I just finished renovating the Rookout Breakpoint Editor area. It's the place within the Rookout app that lets you set a breakpoint condition, hit limit, time limit, variable collection depth, and other settings.
You know the saying, “by developers, for developers”? Well, at Rookout, we take that quite literally. Developers are the heart and soul of Rookout. As developers ourselves, especially as ones who have had our heads stuck in code for many years, we look to make fellow developers’ lives easier. There are countless tools that are available to developers. Whether they enable easier workflows, improve quality, aid in collaboration, and so on and so forth - the sky's the limit.
As the world is adapting to new and unforeseen circumstances, many of the traditional ways of doing things are no longer. One significant effect of this is that the world has gone almost completely virtual. Whether it’s Zoom happy hours and family catch ups or virtual conferences, what used to be in-person has digitized.
I recently remembered that about 13 years ago I was fully certified with the “Works on My Machine” certificate program. Although I went through the entire evaluation process as was required by Joseph Cooney in this blog of his, to be honest, I didn’t quite like how his certificate looked. So, I decided to go the extra mile - well, really, the extra few steps- in order to get the revised certificate issued by Jeff Atwood’s version.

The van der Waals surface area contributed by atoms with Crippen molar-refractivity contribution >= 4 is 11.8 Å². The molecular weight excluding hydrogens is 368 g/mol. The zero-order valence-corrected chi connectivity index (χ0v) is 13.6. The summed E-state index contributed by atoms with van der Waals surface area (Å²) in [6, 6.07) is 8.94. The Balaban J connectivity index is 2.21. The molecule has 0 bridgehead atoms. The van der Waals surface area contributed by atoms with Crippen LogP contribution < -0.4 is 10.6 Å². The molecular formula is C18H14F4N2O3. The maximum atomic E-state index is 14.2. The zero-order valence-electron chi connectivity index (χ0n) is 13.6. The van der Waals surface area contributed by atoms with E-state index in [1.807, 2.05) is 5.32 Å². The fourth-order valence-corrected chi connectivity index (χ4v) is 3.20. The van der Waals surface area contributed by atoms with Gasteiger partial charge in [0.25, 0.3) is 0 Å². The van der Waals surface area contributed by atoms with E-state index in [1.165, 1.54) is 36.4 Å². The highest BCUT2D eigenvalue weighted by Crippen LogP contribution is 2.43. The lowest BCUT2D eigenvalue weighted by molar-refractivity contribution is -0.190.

Nowadays, the term ‘remote debugging’ instills fear into even the bravest of dev hearts. Palms sweaty, knees weak, and arms ready (to code) they dive into what they’re sure will end in much pain and possibly a few broken pieces of code. This scenario and these feelings are common to devs everywhere, where many opt to take the trusted path of debugging on their *own* machines.
Working with Rookout customers, I have noticed a significant pattern in how they describe engineering routines in the days before our software became a part of their daily workflow. It shows up in various engineering tasks such as developing new features, reproducing and fixing bugs, or even just documenting the existing system and how to best utilize it. It is also consistent across industries and tech stack.
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